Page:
Jessica Keller photo: A sign posted on a house fence in upper Queen Anne advises people to not give up in what could be considered a very discouraging and disheartening 2020, during which the novel coronavirus and the COVID-19 virus and social unrest in the country dominated the headlines and impacted nearly everyone.
Jessica Keller photo: A sign posted on a house fence in upper Queen Anne advises people to not give up in what could be considered a very discouraging and disheartening 2020, during which the novel coronavirus and the COVID-19 virus and social unrest in the country dominated the headlines and impacted nearly everyone.
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In a year where a deadly pandemic, social unrest and economic recession dominated the headlines and affected everyone’s lives in some way, 2020 has proven to be a challenging and exhausting year for many.

At the same time, not everything about 2020 has been bad, with examples of positivity and progress peeking through all the gloom.

Longtime Queen Anne resident and neighborhood activist Paula Mueller said one of the positive things that has come out of 2020 is a renewed interest and awareness in community.

Mueller said, when Gov. Jay Inslee enacted shelter-in-place restrictions to curb the spread of COVID-19, many people formed new relationships with their community as they started spending more time there.

“I think that because people are at home more, they’re also more aware of what’s going on in their community, and it’s created sort of a renewed interest in getting to know your neighborhood a bit and being more informed of what’s going on in the community and being more involved in what’s going on in the community,” she said.

That extra time and awareness has prompted many to participate in their community in new ways, including donating their time and resources to helping others or fix problems in a neighborhood.

“In the work I’ve been doing, I’ve noticed people are very willing to help or to get engaged in a community activity or something that helps to make the community a better place, and they appreciate being asked to get involved,” Mueller said. “I think people really want to find ways to help and sometimes just to say, ‘Gosh I’m involved in this particular activity,’ or they say, ‘Gosh, I’d be willing to help in this, as well.’ ”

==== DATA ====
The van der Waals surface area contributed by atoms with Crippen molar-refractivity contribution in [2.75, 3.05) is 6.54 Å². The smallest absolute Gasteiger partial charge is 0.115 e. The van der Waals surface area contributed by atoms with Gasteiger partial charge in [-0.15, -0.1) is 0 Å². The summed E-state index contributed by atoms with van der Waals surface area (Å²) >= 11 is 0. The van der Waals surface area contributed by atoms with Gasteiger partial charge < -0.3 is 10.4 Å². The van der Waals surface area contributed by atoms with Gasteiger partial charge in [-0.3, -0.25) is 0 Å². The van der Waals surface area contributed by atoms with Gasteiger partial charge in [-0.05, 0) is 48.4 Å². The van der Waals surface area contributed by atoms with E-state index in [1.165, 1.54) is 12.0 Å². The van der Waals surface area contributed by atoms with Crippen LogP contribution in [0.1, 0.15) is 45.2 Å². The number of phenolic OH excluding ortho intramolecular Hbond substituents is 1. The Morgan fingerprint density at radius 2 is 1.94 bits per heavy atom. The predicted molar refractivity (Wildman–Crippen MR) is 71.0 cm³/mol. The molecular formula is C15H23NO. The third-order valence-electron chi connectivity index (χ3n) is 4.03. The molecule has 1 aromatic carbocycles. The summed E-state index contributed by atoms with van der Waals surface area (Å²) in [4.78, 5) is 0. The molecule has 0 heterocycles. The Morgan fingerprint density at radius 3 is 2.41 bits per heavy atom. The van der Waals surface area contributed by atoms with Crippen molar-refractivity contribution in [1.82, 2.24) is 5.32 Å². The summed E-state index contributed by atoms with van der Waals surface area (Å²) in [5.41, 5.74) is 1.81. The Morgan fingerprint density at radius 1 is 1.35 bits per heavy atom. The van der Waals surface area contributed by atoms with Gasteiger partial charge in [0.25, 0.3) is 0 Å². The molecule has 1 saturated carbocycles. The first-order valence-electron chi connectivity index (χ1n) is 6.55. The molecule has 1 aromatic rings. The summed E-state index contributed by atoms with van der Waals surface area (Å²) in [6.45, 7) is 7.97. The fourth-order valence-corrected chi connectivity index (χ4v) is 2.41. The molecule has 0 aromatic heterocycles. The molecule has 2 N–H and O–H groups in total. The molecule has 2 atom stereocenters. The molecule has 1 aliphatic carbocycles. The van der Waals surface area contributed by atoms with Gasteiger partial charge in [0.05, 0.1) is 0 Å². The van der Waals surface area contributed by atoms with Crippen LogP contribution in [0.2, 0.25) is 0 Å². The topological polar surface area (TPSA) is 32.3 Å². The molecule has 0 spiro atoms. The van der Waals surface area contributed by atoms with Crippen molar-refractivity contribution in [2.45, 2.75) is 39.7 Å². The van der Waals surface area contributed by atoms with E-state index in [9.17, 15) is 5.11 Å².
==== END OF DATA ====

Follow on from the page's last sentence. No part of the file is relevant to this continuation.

As the year progressed, and more emphasis was placed on racial and social inequity following the shooting death of George Floyd at police hands, people became engaged in their communities in other ways.

Magnolia resident Trina Pickens said George Floyd’s death and the events that followed in cities across the country, including Seattle, were difficult for her to take in as the mother to Black children.

“It’s been unsettling,” she said. “It’s been a difficult year for me processing that.”

At the same time, Pickens said she was encouraged by shows of support for Black lives in her neighborhood, including signs posted in yards and windows and a peaceful march through local streets in June.

The past year has also forced people, businesses and organizations to adapt in new ways, especially how they interact with others and communicate from a distance.

Technology companies, such as Zoom, changed the way many people interacted with each other and conducted business, through video-conferencing platforms. Teachers were among the professionals most affected by that technology. As school buildings closed to students, school districts resumed classes through remote learning, and relied on platforms such as Zoom for class time and professional meetings.

Teachers also had to get creative in how they adjusted their lessons, as well.

Pickens, who is a physical education teacher at Catharine Blaine K-8, said 2020 forced her to reconsider how she did her job in ways she never imagined.

“This forced me to just grab the technology and to learn the technology, so to me it’s been invigorating,” Pickens said.

Remote learning was a game changer for educators, Pickens said,  but especially for niche teachers like herself.

“The evolution of technology and potential for using it as a tool and having to use it in a remote environment, I learned a ton,” she said. “I’ve learned to be creative. I’ve learned to adapt and I’ve pushed myself. I’ve pushed myself a ton.”

Pickens said, not only did she have to constantly come up with lessons and activities that were worthwhile to students, she had to tailor them so they could be performed separately and in spaces much smaller than the gymnasium in which they would normally take place and without the equipment they would normally use.

“So, it’s different, and it does take a lot of time to think and overthink what’s going to fly with your students.